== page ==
September 1, 4233
Unknown System: No designation (Enitri)
Milky Way Galaxy
“How bad is it?”
Junior Captain Allston shook her head. “As bad as it could be, sir. We’ve lost almost all of the hyper nodes; there’s no way we can generate a stable hyper field until we get them back. Engineering isn’t optimistic about replacing them, either. Not without access to more complete facilities than we’ve got.”
They were lucky to be alive, Jacob knew. After they’d drifted across Priorii’s hyper limit, they’d managed to jump towards Tebrinnin. Twice, they’d almost been intercepted in hyperspace by what he had to assume were Lefu patrols, but the aliens ran deeper in hyperspace than even the fastest League ships and there’d been no way for them to come about in time to catch Liberty – if they’d even been inclined to do so. The cruiser’s actions at Priorii had made it clear that the Lefu saw the League warship as a morsel to be snapped up at their leisure; certainly not a credible threat.
And with good reason, Goldstein thought angrily. They’d sabotaged his ship. He’d been so damned pleased when he’d thought Major Garcia’s last gambit had worked. When they’d managed to avoid being killed in hyperspace, when they’d even managed to get out of Tebrinnin and into the corridor to head home to the League.
In the days it had taken Liberty to get from Priorii to Tebrinnin, they’d managed to repair much of their power distribution systems and managed to reactivate the port shield wall projectors. It wasn’t much, but it was better than nothing. Point defences and sensors had been brought up to 12 and 42 percent respectively, which meant that they had a chance to down incoming missiles. Weapons were still a non-issue; the battleship didn’t yet have enough power to fight and defend itself simultaneously. Since entering combat was an effective death sentence, there was no point in restoring Liberty’s remaining weapons.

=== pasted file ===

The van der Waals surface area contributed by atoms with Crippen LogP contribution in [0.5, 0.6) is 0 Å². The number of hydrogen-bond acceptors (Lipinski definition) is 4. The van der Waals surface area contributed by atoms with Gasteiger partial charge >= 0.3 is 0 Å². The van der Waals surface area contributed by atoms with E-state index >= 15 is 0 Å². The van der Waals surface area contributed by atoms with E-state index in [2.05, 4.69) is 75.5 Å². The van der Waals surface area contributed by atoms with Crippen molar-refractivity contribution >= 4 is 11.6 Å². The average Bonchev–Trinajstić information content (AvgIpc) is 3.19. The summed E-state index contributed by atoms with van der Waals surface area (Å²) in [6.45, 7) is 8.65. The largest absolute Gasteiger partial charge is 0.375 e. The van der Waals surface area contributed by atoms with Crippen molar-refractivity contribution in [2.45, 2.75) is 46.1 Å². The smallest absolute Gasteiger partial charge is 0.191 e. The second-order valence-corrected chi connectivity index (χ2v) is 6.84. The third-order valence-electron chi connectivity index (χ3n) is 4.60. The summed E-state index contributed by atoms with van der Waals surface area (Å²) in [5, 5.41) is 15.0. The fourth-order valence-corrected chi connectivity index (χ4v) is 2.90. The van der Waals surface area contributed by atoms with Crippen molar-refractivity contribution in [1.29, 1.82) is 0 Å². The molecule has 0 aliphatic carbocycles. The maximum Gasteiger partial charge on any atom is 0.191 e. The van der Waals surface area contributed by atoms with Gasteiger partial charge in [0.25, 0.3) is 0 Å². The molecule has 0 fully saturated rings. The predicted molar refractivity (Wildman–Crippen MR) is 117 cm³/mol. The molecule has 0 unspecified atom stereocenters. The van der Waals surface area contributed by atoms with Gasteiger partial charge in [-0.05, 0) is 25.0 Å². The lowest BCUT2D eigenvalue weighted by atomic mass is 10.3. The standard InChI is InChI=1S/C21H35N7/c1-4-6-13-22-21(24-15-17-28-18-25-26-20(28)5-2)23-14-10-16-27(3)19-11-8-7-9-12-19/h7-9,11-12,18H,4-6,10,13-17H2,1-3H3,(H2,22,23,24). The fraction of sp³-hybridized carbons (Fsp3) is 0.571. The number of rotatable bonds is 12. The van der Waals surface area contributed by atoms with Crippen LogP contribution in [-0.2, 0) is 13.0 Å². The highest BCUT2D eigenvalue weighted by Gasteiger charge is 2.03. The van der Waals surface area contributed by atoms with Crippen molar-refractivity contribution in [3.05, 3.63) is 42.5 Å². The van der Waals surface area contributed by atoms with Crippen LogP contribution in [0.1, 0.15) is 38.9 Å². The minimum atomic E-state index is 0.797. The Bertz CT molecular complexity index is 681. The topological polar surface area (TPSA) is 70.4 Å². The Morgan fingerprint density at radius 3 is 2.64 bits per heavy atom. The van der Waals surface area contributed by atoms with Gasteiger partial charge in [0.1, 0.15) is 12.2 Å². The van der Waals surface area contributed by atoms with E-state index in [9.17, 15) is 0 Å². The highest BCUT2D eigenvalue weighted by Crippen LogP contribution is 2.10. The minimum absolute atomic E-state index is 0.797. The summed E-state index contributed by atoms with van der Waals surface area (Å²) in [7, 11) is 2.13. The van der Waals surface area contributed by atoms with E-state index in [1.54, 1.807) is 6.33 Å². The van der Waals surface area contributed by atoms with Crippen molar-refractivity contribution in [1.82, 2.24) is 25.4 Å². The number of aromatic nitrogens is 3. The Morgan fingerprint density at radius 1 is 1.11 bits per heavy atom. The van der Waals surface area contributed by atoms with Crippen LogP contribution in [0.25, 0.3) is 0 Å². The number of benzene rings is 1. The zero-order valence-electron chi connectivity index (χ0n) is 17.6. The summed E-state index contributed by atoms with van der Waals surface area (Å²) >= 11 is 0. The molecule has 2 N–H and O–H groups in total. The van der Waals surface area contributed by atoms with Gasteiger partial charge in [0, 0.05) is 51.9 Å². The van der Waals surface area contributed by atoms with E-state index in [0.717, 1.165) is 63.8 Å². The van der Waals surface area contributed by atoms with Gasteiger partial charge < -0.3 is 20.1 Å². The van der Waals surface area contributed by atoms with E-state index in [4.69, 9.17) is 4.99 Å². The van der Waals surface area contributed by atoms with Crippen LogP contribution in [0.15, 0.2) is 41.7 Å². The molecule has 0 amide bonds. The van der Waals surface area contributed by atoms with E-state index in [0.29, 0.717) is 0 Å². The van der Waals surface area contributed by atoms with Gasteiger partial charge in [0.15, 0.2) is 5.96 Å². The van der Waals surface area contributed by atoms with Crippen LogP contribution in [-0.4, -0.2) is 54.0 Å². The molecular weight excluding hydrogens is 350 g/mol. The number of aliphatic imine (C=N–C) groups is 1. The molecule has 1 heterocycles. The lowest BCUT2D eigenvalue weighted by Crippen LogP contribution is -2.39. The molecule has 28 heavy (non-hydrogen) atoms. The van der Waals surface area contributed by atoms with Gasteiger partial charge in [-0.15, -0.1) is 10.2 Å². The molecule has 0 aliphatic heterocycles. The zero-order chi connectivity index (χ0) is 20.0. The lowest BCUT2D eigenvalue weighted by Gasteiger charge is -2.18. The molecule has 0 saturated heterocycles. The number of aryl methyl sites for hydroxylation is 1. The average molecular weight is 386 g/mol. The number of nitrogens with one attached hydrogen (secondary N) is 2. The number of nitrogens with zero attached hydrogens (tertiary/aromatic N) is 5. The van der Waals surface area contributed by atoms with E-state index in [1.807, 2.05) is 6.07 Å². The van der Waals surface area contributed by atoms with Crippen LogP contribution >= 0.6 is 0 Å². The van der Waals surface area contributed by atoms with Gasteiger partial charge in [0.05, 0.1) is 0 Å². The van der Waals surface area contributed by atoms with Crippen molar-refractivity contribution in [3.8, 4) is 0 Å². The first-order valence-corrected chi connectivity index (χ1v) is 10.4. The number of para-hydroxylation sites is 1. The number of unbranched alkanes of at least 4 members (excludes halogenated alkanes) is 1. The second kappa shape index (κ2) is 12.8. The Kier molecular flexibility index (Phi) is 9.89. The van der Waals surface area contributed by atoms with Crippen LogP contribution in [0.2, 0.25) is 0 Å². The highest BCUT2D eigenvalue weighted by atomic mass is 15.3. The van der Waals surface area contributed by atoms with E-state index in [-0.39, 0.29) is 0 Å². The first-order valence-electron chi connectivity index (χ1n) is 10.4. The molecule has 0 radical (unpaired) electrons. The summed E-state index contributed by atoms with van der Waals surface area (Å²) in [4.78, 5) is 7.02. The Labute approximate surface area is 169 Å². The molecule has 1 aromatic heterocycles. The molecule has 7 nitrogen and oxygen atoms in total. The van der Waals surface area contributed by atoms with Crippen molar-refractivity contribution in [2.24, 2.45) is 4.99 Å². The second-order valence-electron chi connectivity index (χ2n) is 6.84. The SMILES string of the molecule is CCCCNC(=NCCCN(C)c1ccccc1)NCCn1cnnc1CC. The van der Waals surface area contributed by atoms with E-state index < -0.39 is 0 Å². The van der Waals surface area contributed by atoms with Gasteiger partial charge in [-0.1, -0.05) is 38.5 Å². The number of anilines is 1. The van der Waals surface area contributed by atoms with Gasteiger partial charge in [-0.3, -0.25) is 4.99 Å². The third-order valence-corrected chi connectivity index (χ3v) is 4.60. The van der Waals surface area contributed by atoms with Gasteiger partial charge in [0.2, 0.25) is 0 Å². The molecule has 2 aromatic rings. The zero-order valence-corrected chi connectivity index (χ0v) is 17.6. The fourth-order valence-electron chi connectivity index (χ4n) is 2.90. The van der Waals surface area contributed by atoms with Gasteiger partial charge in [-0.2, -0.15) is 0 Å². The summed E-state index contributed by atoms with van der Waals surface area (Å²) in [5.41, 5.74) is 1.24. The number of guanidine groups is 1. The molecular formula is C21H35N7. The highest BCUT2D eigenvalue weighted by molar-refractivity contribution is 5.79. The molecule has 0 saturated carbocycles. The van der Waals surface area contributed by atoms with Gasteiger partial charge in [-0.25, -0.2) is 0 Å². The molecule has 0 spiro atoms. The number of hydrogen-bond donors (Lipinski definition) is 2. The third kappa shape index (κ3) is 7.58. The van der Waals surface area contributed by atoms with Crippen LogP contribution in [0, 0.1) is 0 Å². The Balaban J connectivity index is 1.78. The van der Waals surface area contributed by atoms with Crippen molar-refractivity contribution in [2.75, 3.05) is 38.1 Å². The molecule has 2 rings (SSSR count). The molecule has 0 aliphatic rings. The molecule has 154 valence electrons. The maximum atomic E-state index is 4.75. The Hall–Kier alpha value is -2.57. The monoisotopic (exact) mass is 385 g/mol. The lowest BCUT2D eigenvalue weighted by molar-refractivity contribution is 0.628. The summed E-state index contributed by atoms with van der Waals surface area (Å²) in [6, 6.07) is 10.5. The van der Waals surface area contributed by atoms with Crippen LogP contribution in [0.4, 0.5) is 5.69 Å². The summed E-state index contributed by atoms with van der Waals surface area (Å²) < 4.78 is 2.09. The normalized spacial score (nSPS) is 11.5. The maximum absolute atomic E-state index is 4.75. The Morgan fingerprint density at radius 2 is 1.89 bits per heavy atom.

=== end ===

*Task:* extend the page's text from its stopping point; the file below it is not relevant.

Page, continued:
Those defences had come in very handy at Tebrinnin; the Lefu were very good at spotting incoming hyper wakes, even those of individual ships. One of their escort squadrons had almost been on top of Liberty when they’d emerged into Tebrinnin. Luckily, the aliens were used to sniping Concord scouts. League ships had superior hyper systems; their fields recharged faster, were more efficient. Even damaged as Liberty was, the ships intending to intercept it didn’t have the time to batter her into even more of a wreck before her hyper generators came back on-line.